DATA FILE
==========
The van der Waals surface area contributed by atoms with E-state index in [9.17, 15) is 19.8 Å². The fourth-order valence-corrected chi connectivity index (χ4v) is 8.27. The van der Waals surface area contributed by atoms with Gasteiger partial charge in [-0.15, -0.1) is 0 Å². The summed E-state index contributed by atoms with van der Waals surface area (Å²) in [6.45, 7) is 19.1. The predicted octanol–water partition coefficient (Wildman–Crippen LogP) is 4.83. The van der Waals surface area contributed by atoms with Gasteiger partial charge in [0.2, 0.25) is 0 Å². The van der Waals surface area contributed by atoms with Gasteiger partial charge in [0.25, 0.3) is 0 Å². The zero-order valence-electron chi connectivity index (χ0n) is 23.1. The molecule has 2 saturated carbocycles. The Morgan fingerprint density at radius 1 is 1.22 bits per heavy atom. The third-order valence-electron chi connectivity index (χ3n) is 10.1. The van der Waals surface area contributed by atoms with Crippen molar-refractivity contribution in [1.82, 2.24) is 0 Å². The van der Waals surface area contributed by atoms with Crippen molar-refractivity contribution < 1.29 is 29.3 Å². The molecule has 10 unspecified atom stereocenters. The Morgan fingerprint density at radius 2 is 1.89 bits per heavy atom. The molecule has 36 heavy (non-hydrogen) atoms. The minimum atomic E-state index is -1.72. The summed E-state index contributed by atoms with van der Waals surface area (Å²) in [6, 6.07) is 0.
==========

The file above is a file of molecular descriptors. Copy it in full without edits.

The van der Waals surface area contributed by atoms with E-state index in [9.17, 15) is 19.8 Å². The fourth-order valence-corrected chi connectivity index (χ4v) is 8.27. The van der Waals surface area contributed by atoms with Gasteiger partial charge in [-0.15, -0.1) is 0 Å². The summed E-state index contributed by atoms with van der Waals surface area (Å²) in [6.45, 7) is 19.1. The predicted octanol–water partition coefficient (Wildman–Crippen LogP) is 4.83. The van der Waals surface area contributed by atoms with Gasteiger partial charge in [0.2, 0.25) is 0 Å². The van der Waals surface area contributed by atoms with Gasteiger partial charge in [0.25, 0.3) is 0 Å². The zero-order valence-electron chi connectivity index (χ0n) is 23.1. The molecule has 2 saturated carbocycles. The Morgan fingerprint density at radius 1 is 1.22 bits per heavy atom. The third-order valence-electron chi connectivity index (χ3n) is 10.1. The van der Waals surface area contributed by atoms with Crippen molar-refractivity contribution in [1.82, 2.24) is 0 Å². The van der Waals surface area contributed by atoms with Crippen molar-refractivity contribution < 1.29 is 29.3 Å². The molecule has 10 unspecified atom stereocenters. The Morgan fingerprint density at radius 2 is 1.89 bits per heavy atom. The molecule has 36 heavy (non-hydrogen) atoms. The minimum atomic E-state index is -1.72. The summed E-state index contributed by atoms with van der Waals surface area (Å²) in [6, 6.07) is 0.